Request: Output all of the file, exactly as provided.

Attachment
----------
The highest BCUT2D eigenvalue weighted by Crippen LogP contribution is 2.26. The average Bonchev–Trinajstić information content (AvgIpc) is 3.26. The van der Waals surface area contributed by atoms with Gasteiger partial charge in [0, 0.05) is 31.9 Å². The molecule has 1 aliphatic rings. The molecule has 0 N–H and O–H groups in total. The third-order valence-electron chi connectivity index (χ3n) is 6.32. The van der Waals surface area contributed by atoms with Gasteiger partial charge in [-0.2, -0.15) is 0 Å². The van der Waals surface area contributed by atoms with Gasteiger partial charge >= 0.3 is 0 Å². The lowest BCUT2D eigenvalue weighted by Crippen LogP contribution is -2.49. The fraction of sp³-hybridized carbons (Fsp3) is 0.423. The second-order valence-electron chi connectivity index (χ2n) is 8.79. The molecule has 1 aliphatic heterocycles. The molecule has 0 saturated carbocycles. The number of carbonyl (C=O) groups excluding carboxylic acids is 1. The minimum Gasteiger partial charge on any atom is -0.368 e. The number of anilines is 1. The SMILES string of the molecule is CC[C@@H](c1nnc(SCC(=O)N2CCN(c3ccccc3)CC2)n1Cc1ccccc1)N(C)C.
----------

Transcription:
The highest BCUT2D eigenvalue weighted by Crippen LogP contribution is 2.26. The average Bonchev–Trinajstić information content (AvgIpc) is 3.26. The van der Waals surface area contributed by atoms with Gasteiger partial charge in [0, 0.05) is 31.9 Å². The molecule has 1 aliphatic rings. The molecule has 0 N–H and O–H groups in total. The third-order valence-electron chi connectivity index (χ3n) is 6.32. The van der Waals surface area contributed by atoms with Gasteiger partial charge in [-0.2, -0.15) is 0 Å². The van der Waals surface area contributed by atoms with Gasteiger partial charge >= 0.3 is 0 Å². The lowest BCUT2D eigenvalue weighted by Crippen LogP contribution is -2.49. The fraction of sp³-hybridized carbons (Fsp3) is 0.423. The second-order valence-electron chi connectivity index (χ2n) is 8.79. The molecule has 1 aliphatic heterocycles. The molecule has 0 saturated carbocycles. The number of carbonyl (C=O) groups excluding carboxylic acids is 1. The minimum Gasteiger partial charge on any atom is -0.368 e. The number of anilines is 1. The SMILES string of the molecule is CC[C@@H](c1nnc(SCC(=O)N2CCN(c3ccccc3)CC2)n1Cc1ccccc1)N(C)C.